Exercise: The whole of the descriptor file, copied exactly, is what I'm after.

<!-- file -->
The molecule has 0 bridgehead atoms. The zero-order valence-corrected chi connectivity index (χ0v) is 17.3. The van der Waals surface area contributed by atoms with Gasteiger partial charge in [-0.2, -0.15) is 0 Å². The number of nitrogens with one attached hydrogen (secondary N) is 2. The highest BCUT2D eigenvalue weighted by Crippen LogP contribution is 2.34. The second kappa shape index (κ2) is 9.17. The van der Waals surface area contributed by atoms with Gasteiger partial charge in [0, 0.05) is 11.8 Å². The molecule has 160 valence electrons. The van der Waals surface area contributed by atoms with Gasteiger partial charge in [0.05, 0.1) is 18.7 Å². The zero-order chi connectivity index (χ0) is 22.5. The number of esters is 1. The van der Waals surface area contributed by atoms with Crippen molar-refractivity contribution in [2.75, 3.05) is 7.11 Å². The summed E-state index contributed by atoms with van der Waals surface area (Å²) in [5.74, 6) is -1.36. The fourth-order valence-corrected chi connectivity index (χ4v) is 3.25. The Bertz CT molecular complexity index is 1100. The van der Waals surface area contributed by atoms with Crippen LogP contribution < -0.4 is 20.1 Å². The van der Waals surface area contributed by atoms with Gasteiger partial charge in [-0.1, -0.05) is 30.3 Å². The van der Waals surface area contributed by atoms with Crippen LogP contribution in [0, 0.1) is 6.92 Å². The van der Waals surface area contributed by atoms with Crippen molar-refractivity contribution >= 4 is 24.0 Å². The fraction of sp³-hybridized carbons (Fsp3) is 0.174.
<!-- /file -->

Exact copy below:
The molecule has 0 bridgehead atoms. The zero-order valence-corrected chi connectivity index (χ0v) is 17.3. The van der Waals surface area contributed by atoms with Gasteiger partial charge in [-0.2, -0.15) is 0 Å². The number of nitrogens with one attached hydrogen (secondary N) is 2. The highest BCUT2D eigenvalue weighted by Crippen LogP contribution is 2.34. The second kappa shape index (κ2) is 9.17. The van der Waals surface area contributed by atoms with Gasteiger partial charge in [0, 0.05) is 11.8 Å². The molecule has 160 valence electrons. The van der Waals surface area contributed by atoms with Gasteiger partial charge in [0.05, 0.1) is 18.7 Å². The zero-order chi connectivity index (χ0) is 22.5. The number of esters is 1. The van der Waals surface area contributed by atoms with Crippen molar-refractivity contribution in [2.75, 3.05) is 7.11 Å². The summed E-state index contributed by atoms with van der Waals surface area (Å²) in [5.74, 6) is -1.36. The fourth-order valence-corrected chi connectivity index (χ4v) is 3.25. The Bertz CT molecular complexity index is 1100. The van der Waals surface area contributed by atoms with Crippen LogP contribution < -0.4 is 20.1 Å². The van der Waals surface area contributed by atoms with Gasteiger partial charge in [-0.1, -0.05) is 30.3 Å². The van der Waals surface area contributed by atoms with Crippen LogP contribution in [0, 0.1) is 6.92 Å². The van der Waals surface area contributed by atoms with Crippen molar-refractivity contribution >= 4 is 24.0 Å². The fraction of sp³-hybridized carbons (Fsp3) is 0.174.